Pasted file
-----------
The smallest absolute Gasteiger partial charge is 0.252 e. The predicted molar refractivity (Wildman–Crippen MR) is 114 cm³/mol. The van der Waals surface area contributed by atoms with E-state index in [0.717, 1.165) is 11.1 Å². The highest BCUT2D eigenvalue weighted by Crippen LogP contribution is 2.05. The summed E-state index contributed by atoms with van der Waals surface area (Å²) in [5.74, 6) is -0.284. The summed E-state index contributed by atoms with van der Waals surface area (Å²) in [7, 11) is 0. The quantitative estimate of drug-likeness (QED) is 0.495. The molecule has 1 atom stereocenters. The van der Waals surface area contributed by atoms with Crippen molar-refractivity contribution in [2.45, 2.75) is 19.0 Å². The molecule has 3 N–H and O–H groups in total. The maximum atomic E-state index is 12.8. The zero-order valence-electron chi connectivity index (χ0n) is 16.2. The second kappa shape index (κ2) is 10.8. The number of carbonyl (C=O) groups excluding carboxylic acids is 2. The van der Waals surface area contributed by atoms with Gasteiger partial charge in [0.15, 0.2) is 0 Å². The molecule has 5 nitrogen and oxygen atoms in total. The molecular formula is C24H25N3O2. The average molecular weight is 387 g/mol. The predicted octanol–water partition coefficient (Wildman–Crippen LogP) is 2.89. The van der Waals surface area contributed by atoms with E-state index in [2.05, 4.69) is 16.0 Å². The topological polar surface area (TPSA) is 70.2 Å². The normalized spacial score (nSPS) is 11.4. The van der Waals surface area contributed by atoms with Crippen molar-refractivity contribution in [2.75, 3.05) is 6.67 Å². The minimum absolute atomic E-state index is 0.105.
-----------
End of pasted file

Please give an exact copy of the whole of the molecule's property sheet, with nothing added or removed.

The smallest absolute Gasteiger partial charge is 0.252 e. The predicted molar refractivity (Wildman–Crippen MR) is 114 cm³/mol. The van der Waals surface area contributed by atoms with E-state index in [0.717, 1.165) is 11.1 Å². The highest BCUT2D eigenvalue weighted by Crippen LogP contribution is 2.05. The summed E-state index contributed by atoms with van der Waals surface area (Å²) in [5.74, 6) is -0.284. The summed E-state index contributed by atoms with van der Waals surface area (Å²) in [7, 11) is 0. The quantitative estimate of drug-likeness (QED) is 0.495. The molecule has 1 atom stereocenters. The van der Waals surface area contributed by atoms with Crippen molar-refractivity contribution in [2.45, 2.75) is 19.0 Å². The molecule has 3 N–H and O–H groups in total. The maximum atomic E-state index is 12.8. The zero-order valence-electron chi connectivity index (χ0n) is 16.2. The second kappa shape index (κ2) is 10.8. The number of carbonyl (C=O) groups excluding carboxylic acids is 2. The van der Waals surface area contributed by atoms with Gasteiger partial charge in [0.15, 0.2) is 0 Å². The molecule has 5 nitrogen and oxygen atoms in total. The molecular formula is C24H25N3O2. The average molecular weight is 387 g/mol. The predicted octanol–water partition coefficient (Wildman–Crippen LogP) is 2.89. The van der Waals surface area contributed by atoms with E-state index in [2.05, 4.69) is 16.0 Å². The topological polar surface area (TPSA) is 70.2 Å². The normalized spacial score (nSPS) is 11.4. The van der Waals surface area contributed by atoms with Crippen molar-refractivity contribution in [2.75, 3.05) is 6.67 Å². The minimum absolute atomic E-state index is 0.105.